When I started writing this post, I was on my way to St. Paul Missionary Baptist Church where I was baptized as a child but stopped attending after my father died. I’ve been there for funerals but today will be the first time I’ve attended a regular church service in over 37 years, which is when Daddy died and when I stopped remembering.
I hadn’t thought much about the impact it might have on me until my brother GB expressed the difficulty he might have if he went. He was recalling all the times Deacon George Bess led the devotional service where he’d read a verse, and the congregation would then sing that verse in a distinct tune and rhythm. I was happy to see that they still do it that way, and I recorded Sunday’s devotional for singing later.
It’s after 11 pm now and a full day of churching is behind me. In addition to the morning service at St. Paul, I also attended the afternoon church anniversary service at The House of God of Lumber City where my cousin’s husband is pastor.
I just finished watching Joel Osteen on Oprah’s Lifeclass and Oprah’s Next Chapter. I watch his broadcasts regularly and had the opportunity to visit Lakewood Church while in Houston during my cross-country road trip. Instead of services at Lakewood, I worshiped that Sunday at Houston’s Fountain of Praise with author Nakia R. Laushaul.
While out sightseeing Monday, I stopped by Lakewood and discovered that it was open to visitors! I expected to run in for a few minutes, check out the place then be on my way but when I entered that empty sanctuary, the energy was so high that I had to sit and stay awhile. I felt both peaceful and exhilarated and as the energy enveloped me, all I wanted to do was revel in it. When I finally pulled myself away, I visited the bookstore where the very friendly staff invited me to attend service on my next visit to Houston. “We would love to have you, and Pastor greets all visitors after service,” they said.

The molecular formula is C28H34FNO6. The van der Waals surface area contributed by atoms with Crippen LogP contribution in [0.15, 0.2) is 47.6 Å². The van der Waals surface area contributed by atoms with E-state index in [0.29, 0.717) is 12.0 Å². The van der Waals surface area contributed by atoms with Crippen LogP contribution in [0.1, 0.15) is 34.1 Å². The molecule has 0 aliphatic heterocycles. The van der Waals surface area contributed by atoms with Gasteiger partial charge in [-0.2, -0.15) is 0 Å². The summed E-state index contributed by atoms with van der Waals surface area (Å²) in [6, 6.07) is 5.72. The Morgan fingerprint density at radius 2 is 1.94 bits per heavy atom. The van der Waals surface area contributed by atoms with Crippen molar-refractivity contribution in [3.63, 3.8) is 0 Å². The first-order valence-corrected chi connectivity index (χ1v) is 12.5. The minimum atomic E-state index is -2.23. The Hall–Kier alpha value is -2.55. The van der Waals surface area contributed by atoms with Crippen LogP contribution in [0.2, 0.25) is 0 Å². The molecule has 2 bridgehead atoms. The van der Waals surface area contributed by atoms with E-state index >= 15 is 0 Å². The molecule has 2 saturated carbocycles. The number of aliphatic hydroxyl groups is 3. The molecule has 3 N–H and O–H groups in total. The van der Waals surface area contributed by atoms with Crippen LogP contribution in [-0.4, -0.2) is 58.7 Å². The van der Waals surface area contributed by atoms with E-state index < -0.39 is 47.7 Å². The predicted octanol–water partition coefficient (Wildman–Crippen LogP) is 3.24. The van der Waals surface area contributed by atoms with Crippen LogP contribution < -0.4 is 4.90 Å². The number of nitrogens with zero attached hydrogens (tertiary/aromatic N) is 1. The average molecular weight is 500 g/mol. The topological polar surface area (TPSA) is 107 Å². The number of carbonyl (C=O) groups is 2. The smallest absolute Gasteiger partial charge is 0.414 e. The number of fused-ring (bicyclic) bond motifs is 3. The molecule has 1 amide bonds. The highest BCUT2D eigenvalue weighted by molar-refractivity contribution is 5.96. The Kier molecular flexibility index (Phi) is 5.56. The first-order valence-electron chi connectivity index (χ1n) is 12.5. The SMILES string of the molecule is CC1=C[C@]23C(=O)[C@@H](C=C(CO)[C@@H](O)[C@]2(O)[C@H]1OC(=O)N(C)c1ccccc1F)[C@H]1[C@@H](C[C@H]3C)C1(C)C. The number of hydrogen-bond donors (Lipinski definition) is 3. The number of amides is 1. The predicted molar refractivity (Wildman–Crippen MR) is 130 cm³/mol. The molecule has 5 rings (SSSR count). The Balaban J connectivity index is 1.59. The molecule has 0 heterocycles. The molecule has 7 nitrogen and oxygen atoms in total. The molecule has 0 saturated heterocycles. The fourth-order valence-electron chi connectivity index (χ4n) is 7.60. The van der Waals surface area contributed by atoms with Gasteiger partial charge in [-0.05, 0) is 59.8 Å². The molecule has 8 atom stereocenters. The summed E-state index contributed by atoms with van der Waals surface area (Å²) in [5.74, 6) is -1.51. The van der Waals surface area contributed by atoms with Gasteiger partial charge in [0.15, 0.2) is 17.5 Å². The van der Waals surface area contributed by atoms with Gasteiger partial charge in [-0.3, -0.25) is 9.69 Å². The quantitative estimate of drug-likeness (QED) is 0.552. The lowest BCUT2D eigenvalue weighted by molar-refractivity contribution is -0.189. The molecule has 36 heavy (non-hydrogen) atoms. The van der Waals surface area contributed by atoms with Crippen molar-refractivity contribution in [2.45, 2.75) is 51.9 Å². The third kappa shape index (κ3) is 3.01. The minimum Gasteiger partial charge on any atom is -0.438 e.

Daddy’s window at St. Paul
But back to my visit to St. Paul. As I said, I didn’t know how the visit would impact me, thanks to GB, so I took a few tissues in with me. Once in the sanctuary, I tried recalling what it looked like the last time I was there but it all looked new to me. As I greeted everyone, some of their names escaped me but they all knew I was a Bess. The only emotional moment came when Cousin Romena showed me Daddy’s stained-glass window overlooking the deacons’ corner, depicting Mary and Joseph admiring the baby Jesus. That emotion was short-lived, though, because the pastor approached at that moment. I commended him on his sermon and for urging his congregation to vote, to vote early, and to vote for President Obama.
I’m thankful that I can now remember my father without the sadness that weighed me down for three decades. I can recall the night he died, but I still can’t recall the days following. And despite my efforts otherwise, I still can’t recall his funeral and can remember very little about the subsequent months and years. I’m thinking, though, that a life free of sadness, even if I’m without some memories, is a better way to honor my father than allowing the grief to dictate the course of my life. Letting go of it all wasn’t the easiest thing I’ve ever done, but it is without a doubt one of the best things I’ve ever done.
As for the tissues I took with me to St. Paul, I used one and gave the other to my cousin Robin as we listened to his nephew, Howard Jr., deliver a very touching tribute to his father at The House of God.